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Process Automation through Augmented Reality

By now, you've probably seen or even used a few AR apps. Most of them, however, are still game- or entertainment-related. In 2020, I founded Chicken Technologies to utilize the technology of Augmented Reality to automize and optimize industrial processes.

It all started in 2019 with our team preparing for the YB Hackathon. All we knew at the time was that the challenge involved Augmented Reality, so we played around with Google’s ARCore framework and quickly prototyped an app that allowed users to place chickens on flat surfaces (the chicken was the first 3D model with the correct format that found online):

We ended up winning the hackathon with our Augmented Reality system for food & beer orders in stadiums and realized the potential the technology has for industrial processes. After lots of interviews with experts and potential clients, we decided to tackle the challenge head-on and founded the company Chicken Technologies, its name being a homage to our first encounter with Augmented Reality:

So what did we actually do? After talking to representatives of countless different industries (I’m talking multiple hundred interviews here), we singled out the construction and facility management sector as the field that can profit most from the introduction of AR into operative processes for two main reasons: Firstly, the environments in construction and facility management settings are often unstructured, partly unknown, and fast-changing. This prohibits companies from applying hardware-based beacon solutions or one-off 3D scans to communicate location-based information. Secondly, many stakeholders are involved in the construction and management of a building, and often communication barriers lead to costly misunderstandings. On top of this, communication often has to happen asynchronously: An employee of one trade might have to leave a message to a member of another trade and company but might not even know who this person is and at what time they will resume the work.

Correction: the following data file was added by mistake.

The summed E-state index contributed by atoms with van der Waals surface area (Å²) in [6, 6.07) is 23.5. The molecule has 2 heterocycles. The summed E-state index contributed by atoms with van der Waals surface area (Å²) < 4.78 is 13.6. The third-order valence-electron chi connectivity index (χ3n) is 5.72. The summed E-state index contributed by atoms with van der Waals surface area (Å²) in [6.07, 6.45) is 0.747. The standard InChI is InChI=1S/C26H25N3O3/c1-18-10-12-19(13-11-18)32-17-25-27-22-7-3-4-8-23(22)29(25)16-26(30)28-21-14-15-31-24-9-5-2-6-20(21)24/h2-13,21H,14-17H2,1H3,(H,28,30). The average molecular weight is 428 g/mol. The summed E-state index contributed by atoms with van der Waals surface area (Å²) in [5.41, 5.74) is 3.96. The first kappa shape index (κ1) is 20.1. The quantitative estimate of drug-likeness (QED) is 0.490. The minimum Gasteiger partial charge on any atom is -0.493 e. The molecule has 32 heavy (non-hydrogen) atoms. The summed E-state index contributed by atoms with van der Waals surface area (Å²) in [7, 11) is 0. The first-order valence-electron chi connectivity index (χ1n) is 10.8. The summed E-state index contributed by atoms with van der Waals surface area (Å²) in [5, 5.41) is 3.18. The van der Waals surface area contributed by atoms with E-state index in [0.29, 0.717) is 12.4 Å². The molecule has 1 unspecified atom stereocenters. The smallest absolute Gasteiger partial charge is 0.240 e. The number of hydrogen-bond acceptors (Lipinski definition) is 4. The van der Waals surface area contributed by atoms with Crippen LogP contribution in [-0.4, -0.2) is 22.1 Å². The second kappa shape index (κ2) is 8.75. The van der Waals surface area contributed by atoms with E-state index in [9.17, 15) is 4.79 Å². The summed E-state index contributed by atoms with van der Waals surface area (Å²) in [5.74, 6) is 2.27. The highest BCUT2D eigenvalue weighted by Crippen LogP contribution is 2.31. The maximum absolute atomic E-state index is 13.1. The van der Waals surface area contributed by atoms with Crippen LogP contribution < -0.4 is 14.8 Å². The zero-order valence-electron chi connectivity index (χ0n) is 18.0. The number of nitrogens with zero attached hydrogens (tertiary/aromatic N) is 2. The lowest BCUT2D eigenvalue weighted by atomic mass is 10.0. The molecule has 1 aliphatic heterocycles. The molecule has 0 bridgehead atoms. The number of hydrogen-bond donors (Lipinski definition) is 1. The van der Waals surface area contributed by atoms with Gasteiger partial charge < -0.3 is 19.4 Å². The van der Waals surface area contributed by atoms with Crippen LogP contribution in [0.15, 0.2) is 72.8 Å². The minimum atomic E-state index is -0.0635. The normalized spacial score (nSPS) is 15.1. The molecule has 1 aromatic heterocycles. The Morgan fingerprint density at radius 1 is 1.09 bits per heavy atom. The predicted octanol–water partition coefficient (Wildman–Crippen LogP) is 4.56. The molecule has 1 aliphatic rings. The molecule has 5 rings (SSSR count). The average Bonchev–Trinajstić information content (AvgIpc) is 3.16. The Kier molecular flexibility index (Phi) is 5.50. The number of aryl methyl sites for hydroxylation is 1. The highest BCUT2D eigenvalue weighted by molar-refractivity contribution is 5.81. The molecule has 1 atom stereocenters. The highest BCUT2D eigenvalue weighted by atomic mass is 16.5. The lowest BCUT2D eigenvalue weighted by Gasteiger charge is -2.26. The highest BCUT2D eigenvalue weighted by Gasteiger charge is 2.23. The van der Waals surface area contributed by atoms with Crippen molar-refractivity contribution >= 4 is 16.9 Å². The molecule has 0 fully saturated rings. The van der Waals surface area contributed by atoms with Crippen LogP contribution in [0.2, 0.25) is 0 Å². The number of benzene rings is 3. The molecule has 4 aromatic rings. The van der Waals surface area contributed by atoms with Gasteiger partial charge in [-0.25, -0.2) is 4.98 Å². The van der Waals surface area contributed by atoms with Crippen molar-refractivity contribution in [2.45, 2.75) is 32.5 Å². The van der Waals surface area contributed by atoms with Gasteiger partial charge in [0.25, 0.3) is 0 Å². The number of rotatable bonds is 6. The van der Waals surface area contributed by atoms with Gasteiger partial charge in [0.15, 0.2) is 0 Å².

One of our early pitchdecks contained this illustration:

As the diagram shows, our approach was using collaborative Augmented Reality as a central tool for communicating location-based information: A construction material delivery driver would drop the shipment at an arbitrary position on the lot, perform a quick environment scan with their smartphone and click on the shipment’s position to create a visual marker. The local 3D scan is then uploaded to our cloud backend, so any construction worker or manager can now select the shipment and get intuitive visual guidance to its location on the premises.

This system solves two problems: Firstly, it takes out any human errors due to miscommunication or inability to communicate at all. Secondly, it alleviates the need for stringent storage and warehousing systems on construction sites which are often difficult and costly to realize in inherently fast-changing local circumstances.

This is a screenshot from an early version of our construction site manager app showing an AR-tagged delivery:

In our first pilot project, we quickly realized that our approach has a major flaw: As the environment scans only cover a local area, to display the AR marker, one already needs to be pretty close to the object in question. However, Augmented Reality also provides a solution for this problem: In addition to placing a marker at the delivery’s location, workers can also add some navigation hints to guide others to the dropoff location: